Banks are fuelling climate crisis with financing of new fossil fuels, probe finds

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Despite joining industry groups centred around reaching carbon neutrality, the world’s top banks are continuing to finance new oil and gas projects which are incompatible with that objective, environmental groups warned on 17 January.

The criticism of the continued financing of fossil fuels by the financial sector came as global elites wrestled with plans for clean energy at the World Economic Forum’s (WEF) annual meeting in Davos, Switzerland.

The environmental groups scrutinised the financing of fossil fuels by banks signed up to the Glasgow Financial Alliance for Net Zero (GFANZ). This has emerged as a key climate alliance for finance industry firms that claim to be committed to decarbonising the economy.

Bankrolling fossil fuels

The probe by Reclaim Finance,, BankTrack, Rainforest Action Network, Recommon, Urgewald, Les Amis de la Terre, Sierra Club, and Stand Earth found that many lenders in GFANZ’s Net Zero Banking Alliance (NZBA) sub-group are continuing to finance new oil projects.

Climate and energy experts overwhelmingly believe that new fossil fuel projects are incompatible with limiting global warming to 1.5C, the warming threshold beyond which climate impacts will be increasingly severe. This includes experts at the International Energy Agency (IEA), which published a report in 2021 entitled Net Zero by 2050: A Roadmap for the Global Energy Sector. In its roadmap, the IEA said there could be no “new oil and gas fields approved for development” and “no new coal mines or mine extensions” from 2021 onwards.

In their report on GFANZ, the groups pointed out that:

Between their date of joining and August 2022, the 56 top banks in the NZBA provided at least US$269 billion to 102 of the major fossil fuel expanders

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At the top of the list were two US lenders: Citigroup, with $30.5bn in financing to groups expanding oil and gas production, followed by Bank of America, with $22.8bn. In third place was Japan’s MUFG (Mitsubishi UFJ Financial Group) at $22.7bn.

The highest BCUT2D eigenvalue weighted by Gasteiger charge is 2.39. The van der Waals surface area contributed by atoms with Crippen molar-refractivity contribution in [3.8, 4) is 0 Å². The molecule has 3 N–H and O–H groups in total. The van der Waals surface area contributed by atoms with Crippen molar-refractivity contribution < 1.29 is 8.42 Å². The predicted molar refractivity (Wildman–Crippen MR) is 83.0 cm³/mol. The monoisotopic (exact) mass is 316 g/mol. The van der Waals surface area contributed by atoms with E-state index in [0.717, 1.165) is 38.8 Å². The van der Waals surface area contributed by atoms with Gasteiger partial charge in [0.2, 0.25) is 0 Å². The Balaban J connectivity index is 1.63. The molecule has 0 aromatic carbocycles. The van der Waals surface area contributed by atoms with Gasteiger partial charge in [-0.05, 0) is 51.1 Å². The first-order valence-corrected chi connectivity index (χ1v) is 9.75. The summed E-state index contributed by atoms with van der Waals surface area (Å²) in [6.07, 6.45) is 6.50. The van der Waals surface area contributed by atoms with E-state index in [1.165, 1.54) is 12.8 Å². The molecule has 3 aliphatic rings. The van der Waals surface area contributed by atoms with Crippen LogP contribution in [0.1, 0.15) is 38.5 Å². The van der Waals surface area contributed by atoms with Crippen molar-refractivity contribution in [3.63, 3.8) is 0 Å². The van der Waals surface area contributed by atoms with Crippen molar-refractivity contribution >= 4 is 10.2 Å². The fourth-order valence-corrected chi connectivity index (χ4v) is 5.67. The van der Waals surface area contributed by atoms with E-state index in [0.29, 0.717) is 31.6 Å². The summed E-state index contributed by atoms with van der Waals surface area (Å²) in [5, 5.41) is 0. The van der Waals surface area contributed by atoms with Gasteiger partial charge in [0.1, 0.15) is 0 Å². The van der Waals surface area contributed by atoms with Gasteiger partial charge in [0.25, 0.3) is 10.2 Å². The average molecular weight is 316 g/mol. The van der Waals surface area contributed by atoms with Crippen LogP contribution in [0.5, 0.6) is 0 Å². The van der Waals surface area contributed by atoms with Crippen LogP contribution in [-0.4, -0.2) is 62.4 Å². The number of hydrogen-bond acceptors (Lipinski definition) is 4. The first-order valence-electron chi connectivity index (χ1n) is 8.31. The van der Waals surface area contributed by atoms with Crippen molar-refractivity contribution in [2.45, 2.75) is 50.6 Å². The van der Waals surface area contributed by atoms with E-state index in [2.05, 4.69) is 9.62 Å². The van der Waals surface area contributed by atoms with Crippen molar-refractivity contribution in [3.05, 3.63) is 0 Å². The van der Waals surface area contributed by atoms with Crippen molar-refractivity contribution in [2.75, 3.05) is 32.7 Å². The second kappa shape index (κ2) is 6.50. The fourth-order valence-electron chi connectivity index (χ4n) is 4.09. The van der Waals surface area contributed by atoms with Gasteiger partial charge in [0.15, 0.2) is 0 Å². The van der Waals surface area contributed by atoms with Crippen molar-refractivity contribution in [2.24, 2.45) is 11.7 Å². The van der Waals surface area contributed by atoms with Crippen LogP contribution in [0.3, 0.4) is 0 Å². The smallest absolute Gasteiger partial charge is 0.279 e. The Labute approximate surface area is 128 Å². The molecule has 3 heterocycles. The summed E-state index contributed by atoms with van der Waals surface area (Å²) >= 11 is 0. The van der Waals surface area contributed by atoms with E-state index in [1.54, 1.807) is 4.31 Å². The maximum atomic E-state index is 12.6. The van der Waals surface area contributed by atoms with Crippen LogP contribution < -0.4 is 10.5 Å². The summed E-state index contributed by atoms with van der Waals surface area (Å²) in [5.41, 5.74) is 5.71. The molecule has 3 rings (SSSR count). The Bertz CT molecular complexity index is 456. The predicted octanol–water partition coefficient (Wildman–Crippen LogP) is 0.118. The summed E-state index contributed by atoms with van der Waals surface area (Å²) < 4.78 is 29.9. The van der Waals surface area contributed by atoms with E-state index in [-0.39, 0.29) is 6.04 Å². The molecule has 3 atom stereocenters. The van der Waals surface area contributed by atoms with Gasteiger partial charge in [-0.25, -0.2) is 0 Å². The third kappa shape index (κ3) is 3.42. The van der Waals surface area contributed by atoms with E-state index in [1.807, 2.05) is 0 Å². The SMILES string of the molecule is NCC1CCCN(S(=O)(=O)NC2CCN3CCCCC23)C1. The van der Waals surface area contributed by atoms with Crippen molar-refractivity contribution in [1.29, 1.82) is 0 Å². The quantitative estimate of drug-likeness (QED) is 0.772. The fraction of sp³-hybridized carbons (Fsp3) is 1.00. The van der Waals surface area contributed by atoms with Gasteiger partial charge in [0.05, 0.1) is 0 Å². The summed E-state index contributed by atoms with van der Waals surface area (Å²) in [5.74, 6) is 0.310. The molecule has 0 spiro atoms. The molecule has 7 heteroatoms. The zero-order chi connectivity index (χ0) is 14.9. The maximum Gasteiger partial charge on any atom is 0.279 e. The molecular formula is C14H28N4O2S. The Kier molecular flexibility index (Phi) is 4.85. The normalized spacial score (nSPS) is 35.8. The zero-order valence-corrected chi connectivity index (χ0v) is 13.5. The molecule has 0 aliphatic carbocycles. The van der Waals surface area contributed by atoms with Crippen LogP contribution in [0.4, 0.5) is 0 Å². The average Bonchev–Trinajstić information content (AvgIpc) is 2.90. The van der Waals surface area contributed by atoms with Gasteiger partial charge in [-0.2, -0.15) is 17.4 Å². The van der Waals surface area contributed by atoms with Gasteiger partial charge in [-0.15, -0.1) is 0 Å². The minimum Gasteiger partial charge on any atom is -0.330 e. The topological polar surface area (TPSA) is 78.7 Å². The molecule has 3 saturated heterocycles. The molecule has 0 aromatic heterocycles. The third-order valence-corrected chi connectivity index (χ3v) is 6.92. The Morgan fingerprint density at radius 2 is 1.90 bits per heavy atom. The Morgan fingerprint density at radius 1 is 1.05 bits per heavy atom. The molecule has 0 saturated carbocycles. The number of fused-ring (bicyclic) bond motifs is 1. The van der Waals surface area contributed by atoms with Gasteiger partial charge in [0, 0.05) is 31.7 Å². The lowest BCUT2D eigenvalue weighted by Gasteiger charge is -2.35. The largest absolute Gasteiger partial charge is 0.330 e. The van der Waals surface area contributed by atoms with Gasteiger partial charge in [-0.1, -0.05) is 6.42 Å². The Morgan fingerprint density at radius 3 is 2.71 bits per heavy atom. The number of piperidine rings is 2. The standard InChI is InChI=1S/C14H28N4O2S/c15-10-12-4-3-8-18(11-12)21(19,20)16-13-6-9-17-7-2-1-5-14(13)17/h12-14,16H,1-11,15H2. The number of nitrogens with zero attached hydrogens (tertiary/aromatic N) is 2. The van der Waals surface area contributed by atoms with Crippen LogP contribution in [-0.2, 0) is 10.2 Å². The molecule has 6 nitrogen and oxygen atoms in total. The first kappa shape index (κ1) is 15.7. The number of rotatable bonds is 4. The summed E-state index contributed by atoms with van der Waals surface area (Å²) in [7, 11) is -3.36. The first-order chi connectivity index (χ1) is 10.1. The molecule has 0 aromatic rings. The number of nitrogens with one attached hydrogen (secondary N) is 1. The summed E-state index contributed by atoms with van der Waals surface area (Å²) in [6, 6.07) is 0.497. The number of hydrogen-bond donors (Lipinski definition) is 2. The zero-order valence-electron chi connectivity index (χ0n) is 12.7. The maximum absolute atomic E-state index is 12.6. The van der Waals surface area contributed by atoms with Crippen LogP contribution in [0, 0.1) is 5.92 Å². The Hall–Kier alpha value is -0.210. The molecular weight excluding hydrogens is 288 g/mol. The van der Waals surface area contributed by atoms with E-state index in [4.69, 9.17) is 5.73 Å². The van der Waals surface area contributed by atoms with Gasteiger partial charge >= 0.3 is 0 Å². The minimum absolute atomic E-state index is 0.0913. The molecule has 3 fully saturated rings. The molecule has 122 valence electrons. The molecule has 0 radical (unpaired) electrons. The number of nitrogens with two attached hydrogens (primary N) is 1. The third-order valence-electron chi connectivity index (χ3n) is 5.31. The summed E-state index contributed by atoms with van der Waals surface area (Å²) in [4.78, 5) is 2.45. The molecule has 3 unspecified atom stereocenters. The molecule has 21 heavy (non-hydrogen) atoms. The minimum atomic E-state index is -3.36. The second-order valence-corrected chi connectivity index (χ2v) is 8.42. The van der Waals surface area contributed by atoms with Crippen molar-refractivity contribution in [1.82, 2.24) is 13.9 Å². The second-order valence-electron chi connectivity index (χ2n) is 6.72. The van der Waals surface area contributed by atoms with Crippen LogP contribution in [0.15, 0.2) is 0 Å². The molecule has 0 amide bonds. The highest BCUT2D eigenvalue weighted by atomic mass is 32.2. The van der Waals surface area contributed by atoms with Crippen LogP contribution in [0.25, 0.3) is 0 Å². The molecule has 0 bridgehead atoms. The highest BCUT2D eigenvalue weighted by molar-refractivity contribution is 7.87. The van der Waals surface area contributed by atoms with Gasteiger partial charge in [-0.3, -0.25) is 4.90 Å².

No room for new fossil fuel supply

The climate groups also highlighted that asset managers continue to hold stocks of oil and gas firms that are developing new projects. They found the top 58 asset managers in the alliance held $847bn in shares and bonds of companies developing new fossil fuel projects.

The probe follows earlier ones that show continuing flows of new money from financial institutions to fossil fuels, despite the catastrophic impacts of the climate crisis already happening with increasing frequency. A 2022 report highlighted the immense amount of financing going towards fossil fuel projects in Africa, for example. It identified at least $132bn in financing for no less than 964 fossil fuel projects on the continent, excluding North Africa, between 2016 and 2021.

Paddy McCully, author of the GFANZ-focused report and an analyst for Reclaim Finance, said:

There is now broad agreement… that there is no room in a 1.5-degree carbon budget for the carbon that would be brought into the atmosphere from new fossil fuel supply.

Green trade row

The revelations came just after many of the world’s elite landed their private jets in Davos for the WEF meeting on 16 January. The yearly event is place where politicians, corporate leaders, and some civil society actors come together to solve “the biggest issues facing our world”, according to the WEF website.

As BBC News reported, a “green trade row” has broken out at the event over financial support in countries like the US and China for their green tech sectors.

The US, for example, passed legislation called the ‘Inflation Reduction Act’ in 2022. The act is essentially a spending plan that, among other things, includes substantial funding for clean energy. The act’s climate provisions are a watered-down version of an earlier US plan championed by president Joe Biden’s Democratic Party to throw some $500bn at measures to tackle the climate crisis. One of the Democrats’ own effectively thwarted this earlier plan – the coal baron Joe Manchin.

The EU announced plans on 17 January to challenge China and the US in the race for clean-tech industries.

European Commission president Ursula von der Leyen slammed what she described as “aggressive attempts” to convince Europe’s clean technology operations to relocate to China through cheap labour and more lenient regulations. She also renewed European concerns over the US act, though she said both sides have been working to find “solutions” that could include allowing EU-made electric cars to benefit. Von der Leyen said:

Our aim should be to avoid disruptions in transatlantic trade and investment. We should work towards ensuring that our respective incentive programmes are fair and mutually reinforcing

As EUobserver reported, the jury is out on whether this green trade row will become a race to the bottom or the top in terms of making meaningful progress on tackling the multiple environmental crises we face.

Additional reporting by Agence France-Presse

Featured image via U.S. Forest Service- Pacific Northwest Region / Wikimedia, cropped to 770×403, image in public domain

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